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Potatoes: Comfort food or power food?

How often have you heard that carbs are bad for you? How many diets have you seen that focus around lowering your carb consumption? The word "carbohydrate" has developed a poor reputation because of the junk and comfort foods in the world. However, there are certain foods like potatoes that actually contain carbs your body needs and uses to perform at its best.

Carbs are not the enemy

A 5.3-ounce potato has 26 grams of carbs. Seeing that number of carbs might make you throw it back onto the shelf in disgust, especially because the recommended amount of carbs per day is 130 grams. However, carbs are the most important fuel for the brain, and they're necessary for both physical and mental performance.

The key is differentiating between simple carbs and complex carbs. Simple carbs are found in sugary foods and drinks like cookies and soda that don't provide a lot of nutritional value. Meanwhile, potatoes are a starch and are among the foods that contain complex carbs. These are loaded with nutrients and are digested slowly. This is important for weight loss as well as maintaining a well-balanced diet.

What's in a potato?

Starting at the top of the nutrition label, potatoes make a good first impression. One potato only contains 110 calories, so that certainly won't break the bank in terms of your daily target.

Potatoes are a well-rounded snack or side to a meal because of several key nutrients. You might be surprised to learn that you can find 30% of your daily value of vitamin C in just one potato. That might make you think differently about that heaping bowl of mashed potatoes on the Thanksgiving table (minus all the butter and other additives, of course).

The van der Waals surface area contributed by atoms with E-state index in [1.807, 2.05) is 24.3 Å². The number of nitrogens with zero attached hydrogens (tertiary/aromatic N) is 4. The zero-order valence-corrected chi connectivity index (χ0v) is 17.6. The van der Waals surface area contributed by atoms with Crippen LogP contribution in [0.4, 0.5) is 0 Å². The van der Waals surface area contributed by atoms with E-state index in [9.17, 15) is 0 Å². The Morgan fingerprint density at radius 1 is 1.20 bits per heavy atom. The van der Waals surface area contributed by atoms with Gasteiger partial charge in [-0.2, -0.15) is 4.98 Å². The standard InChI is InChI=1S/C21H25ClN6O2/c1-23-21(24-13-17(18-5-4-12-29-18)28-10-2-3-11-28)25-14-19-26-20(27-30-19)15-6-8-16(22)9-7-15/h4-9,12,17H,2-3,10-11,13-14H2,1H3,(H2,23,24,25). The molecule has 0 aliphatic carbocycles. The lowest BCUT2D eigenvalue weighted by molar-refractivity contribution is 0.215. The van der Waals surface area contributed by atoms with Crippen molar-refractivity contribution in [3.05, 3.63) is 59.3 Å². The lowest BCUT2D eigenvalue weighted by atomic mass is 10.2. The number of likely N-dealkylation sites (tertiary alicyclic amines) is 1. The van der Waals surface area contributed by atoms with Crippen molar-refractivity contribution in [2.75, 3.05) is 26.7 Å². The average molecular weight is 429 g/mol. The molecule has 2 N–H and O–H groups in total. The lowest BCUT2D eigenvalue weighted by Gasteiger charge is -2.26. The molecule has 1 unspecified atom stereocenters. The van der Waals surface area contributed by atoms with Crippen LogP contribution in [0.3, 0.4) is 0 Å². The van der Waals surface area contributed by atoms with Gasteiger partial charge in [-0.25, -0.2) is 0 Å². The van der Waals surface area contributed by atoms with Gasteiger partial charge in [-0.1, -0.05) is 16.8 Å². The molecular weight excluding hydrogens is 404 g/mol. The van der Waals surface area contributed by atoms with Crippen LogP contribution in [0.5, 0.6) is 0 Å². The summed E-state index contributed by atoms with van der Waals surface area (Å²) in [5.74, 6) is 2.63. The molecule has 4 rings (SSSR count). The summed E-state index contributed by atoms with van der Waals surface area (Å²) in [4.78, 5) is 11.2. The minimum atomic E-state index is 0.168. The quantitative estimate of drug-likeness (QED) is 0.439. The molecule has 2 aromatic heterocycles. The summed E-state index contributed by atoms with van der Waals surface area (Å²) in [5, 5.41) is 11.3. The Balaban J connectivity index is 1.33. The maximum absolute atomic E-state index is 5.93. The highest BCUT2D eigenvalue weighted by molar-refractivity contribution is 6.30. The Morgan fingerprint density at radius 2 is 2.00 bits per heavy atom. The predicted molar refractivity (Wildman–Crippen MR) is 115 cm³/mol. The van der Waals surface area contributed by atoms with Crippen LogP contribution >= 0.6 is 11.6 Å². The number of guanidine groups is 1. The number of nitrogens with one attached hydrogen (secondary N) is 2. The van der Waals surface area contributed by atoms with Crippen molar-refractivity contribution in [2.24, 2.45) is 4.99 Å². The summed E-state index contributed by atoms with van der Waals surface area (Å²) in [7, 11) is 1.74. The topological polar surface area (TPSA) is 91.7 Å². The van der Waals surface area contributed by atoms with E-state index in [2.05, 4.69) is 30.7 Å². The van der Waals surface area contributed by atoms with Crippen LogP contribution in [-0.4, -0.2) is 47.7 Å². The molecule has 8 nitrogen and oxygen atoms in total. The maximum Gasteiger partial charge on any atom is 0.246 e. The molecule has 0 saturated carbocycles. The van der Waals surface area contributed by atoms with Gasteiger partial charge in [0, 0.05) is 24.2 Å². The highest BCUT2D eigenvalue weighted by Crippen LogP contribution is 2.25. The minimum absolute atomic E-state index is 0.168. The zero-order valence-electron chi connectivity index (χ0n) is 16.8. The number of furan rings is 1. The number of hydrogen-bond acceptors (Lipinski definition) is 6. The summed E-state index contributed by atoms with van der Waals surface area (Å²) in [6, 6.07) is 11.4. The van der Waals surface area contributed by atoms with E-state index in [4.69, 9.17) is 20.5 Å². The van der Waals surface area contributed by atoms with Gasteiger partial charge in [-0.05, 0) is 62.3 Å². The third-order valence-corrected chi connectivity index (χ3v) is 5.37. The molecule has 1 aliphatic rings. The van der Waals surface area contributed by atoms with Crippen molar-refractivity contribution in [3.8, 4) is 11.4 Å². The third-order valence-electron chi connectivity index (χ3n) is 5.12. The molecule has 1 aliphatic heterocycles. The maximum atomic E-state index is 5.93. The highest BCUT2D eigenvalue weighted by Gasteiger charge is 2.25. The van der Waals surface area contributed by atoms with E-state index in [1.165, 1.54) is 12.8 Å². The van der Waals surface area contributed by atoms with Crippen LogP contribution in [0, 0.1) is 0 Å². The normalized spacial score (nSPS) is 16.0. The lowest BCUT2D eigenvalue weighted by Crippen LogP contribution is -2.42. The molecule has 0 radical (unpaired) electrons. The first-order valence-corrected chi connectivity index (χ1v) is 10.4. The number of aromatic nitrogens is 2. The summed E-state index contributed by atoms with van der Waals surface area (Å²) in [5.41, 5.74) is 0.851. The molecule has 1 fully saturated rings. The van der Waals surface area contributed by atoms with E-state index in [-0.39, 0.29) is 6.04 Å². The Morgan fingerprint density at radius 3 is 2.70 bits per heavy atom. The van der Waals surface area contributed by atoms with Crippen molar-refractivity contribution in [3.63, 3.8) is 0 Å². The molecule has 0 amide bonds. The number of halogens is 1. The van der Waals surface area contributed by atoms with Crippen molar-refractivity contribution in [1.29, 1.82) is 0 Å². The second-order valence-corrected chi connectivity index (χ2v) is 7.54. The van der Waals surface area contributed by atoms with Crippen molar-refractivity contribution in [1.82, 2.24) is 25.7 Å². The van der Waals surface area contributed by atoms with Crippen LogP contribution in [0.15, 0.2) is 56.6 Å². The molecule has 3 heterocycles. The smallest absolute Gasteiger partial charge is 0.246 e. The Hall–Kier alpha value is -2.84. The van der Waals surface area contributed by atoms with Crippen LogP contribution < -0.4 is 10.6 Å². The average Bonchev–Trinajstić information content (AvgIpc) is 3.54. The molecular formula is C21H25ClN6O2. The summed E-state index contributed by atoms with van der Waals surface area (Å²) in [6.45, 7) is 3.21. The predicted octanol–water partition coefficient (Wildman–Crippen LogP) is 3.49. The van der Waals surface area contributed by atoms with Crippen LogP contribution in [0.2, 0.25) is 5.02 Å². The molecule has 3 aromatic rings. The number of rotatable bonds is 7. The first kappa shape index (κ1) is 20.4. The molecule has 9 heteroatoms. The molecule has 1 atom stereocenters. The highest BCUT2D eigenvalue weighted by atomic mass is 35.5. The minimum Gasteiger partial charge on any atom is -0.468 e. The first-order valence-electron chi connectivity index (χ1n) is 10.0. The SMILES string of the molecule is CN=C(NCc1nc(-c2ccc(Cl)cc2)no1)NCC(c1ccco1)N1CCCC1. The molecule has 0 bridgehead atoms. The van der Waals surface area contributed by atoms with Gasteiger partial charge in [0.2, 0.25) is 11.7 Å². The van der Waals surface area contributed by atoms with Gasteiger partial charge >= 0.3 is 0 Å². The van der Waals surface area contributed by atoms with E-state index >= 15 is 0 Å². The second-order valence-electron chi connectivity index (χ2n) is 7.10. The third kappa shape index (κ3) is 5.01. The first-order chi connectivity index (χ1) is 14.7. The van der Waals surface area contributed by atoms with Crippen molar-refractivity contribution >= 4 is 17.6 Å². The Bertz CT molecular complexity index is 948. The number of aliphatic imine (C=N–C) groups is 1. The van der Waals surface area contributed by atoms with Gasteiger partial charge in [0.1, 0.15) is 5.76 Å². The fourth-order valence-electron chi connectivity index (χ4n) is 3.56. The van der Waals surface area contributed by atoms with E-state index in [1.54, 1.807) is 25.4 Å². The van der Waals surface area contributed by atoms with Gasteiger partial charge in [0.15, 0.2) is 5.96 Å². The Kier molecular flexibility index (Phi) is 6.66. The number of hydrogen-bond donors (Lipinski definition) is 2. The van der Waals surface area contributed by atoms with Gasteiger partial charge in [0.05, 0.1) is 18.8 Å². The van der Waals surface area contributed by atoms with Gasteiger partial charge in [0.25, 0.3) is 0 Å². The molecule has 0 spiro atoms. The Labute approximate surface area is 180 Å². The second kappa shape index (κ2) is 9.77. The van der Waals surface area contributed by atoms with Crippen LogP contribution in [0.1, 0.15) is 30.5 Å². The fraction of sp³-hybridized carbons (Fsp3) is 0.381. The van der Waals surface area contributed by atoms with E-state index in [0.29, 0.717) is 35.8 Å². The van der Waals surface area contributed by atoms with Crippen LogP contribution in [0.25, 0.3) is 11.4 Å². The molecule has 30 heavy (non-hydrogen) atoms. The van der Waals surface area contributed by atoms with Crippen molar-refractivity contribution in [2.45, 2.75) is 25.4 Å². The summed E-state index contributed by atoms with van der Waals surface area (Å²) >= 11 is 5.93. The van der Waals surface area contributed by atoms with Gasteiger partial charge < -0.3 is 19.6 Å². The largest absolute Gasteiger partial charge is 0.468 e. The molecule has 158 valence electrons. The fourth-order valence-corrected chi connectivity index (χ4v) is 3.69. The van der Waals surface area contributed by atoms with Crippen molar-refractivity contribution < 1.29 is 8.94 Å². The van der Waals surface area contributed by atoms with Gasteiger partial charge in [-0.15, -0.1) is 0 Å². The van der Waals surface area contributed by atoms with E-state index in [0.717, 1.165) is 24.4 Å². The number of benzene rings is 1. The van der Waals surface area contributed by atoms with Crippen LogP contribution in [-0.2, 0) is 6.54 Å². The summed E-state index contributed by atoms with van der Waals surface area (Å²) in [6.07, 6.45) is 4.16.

One potato also contains more potassium than a medium-sized banana. A few grams of protein and fiber will keep you full longer too, so you won't need to reach for any extra calories in between meals.

Finally, potatoes pack in all the good while eliminating the bad. Potatoes don't contain any fat, sodium, or cholesterol, which in some cases, can cause high blood pressure and heart disease.

Try mixing potatoes into breakfast, lunch, dinner, or all three. The wide variety of spuds that are grown in Washington state are versatile and delicious enough to enjoy at any time of day.

So Northwest Women's Show

The Washington State Potato Commission is the official Chef's Stage Sponsor of the So Northwest Women's Show for the second year in a row. The Potato Commission is pleased to welcome back Chef Logan Niles, founder of Pot Pie Factory in downtown Seattle.

You can watch and listen to Chef Niles during cooking demos on both days of the So Northwest Women's Show. She'll be cooking potato latkes with a caramelized onion and apple topping, and shepherd's pie. You won't want to miss these sessions!

Saturday, Feb. 29

10:30 a.m. Shepherds pie

12:30 p.m. Potato latkes

3:30 p.m. Potato latkes

Sunday, March 1

11:30 a.m. Shepherds pie

12:30 p.m. Potato latkes

For potato recipes, nutrition facts, and more information about potatoes, visit the Washington State Potato Commission here. The Potato Commission is a proud sponsor of the So Northwest Women's Show, which is happening at the Tacoma Dome on Feb. 29 and March 1. Find more information about the show here.

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